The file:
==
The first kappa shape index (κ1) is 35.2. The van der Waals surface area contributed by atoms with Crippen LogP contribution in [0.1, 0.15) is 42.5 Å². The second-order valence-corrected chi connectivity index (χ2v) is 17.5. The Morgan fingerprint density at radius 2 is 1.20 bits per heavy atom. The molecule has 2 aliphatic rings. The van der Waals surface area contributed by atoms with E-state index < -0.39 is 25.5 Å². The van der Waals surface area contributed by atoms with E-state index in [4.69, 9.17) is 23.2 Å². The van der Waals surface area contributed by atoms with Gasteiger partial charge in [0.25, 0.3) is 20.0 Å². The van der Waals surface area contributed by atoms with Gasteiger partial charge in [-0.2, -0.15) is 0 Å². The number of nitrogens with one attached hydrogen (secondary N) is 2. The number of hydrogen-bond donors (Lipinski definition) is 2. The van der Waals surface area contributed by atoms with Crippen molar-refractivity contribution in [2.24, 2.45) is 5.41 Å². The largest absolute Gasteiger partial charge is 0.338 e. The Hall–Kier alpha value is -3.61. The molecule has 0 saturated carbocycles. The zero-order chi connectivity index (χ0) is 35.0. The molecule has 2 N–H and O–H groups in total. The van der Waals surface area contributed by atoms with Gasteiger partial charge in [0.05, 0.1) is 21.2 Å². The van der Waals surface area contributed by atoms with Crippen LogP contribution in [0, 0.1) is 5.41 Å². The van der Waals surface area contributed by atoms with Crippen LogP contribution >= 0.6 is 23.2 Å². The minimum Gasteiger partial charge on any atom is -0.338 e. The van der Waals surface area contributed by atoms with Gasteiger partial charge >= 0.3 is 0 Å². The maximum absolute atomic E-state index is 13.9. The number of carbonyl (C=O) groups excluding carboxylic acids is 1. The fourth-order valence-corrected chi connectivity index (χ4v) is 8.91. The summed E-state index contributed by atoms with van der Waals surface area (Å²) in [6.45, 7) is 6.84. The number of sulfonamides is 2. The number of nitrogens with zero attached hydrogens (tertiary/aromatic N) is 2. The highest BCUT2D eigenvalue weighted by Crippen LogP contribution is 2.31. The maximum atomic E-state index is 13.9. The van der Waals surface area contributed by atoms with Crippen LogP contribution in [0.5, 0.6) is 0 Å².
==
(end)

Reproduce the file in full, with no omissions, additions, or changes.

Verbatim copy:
The first kappa shape index (κ1) is 35.2. The van der Waals surface area contributed by atoms with Crippen LogP contribution in [0.1, 0.15) is 42.5 Å². The second-order valence-corrected chi connectivity index (χ2v) is 17.5. The Morgan fingerprint density at radius 2 is 1.20 bits per heavy atom. The molecule has 2 aliphatic rings. The van der Waals surface area contributed by atoms with E-state index < -0.39 is 25.5 Å². The van der Waals surface area contributed by atoms with E-state index in [4.69, 9.17) is 23.2 Å². The van der Waals surface area contributed by atoms with Gasteiger partial charge in [0.25, 0.3) is 20.0 Å². The van der Waals surface area contributed by atoms with Gasteiger partial charge in [-0.2, -0.15) is 0 Å². The number of nitrogens with one attached hydrogen (secondary N) is 2. The number of hydrogen-bond donors (Lipinski definition) is 2. The van der Waals surface area contributed by atoms with Crippen molar-refractivity contribution in [2.24, 2.45) is 5.41 Å². The largest absolute Gasteiger partial charge is 0.338 e. The Hall–Kier alpha value is -3.61. The molecule has 0 saturated carbocycles. The zero-order chi connectivity index (χ0) is 35.0. The molecule has 2 N–H and O–H groups in total. The van der Waals surface area contributed by atoms with Gasteiger partial charge in [0.05, 0.1) is 21.2 Å². The van der Waals surface area contributed by atoms with Crippen LogP contribution in [0, 0.1) is 5.41 Å². The van der Waals surface area contributed by atoms with Crippen LogP contribution >= 0.6 is 23.2 Å². The minimum Gasteiger partial charge on any atom is -0.338 e. The van der Waals surface area contributed by atoms with Gasteiger partial charge >= 0.3 is 0 Å². The maximum absolute atomic E-state index is 13.9. The number of carbonyl (C=O) groups excluding carboxylic acids is 1. The fourth-order valence-corrected chi connectivity index (χ4v) is 8.91. The summed E-state index contributed by atoms with van der Waals surface area (Å²) in [6.45, 7) is 6.84. The number of sulfonamides is 2. The number of nitrogens with zero attached hydrogens (tertiary/aromatic N) is 2. The highest BCUT2D eigenvalue weighted by Crippen LogP contribution is 2.31. The maximum atomic E-state index is 13.9. The van der Waals surface area contributed by atoms with Crippen LogP contribution in [0.5, 0.6) is 0 Å².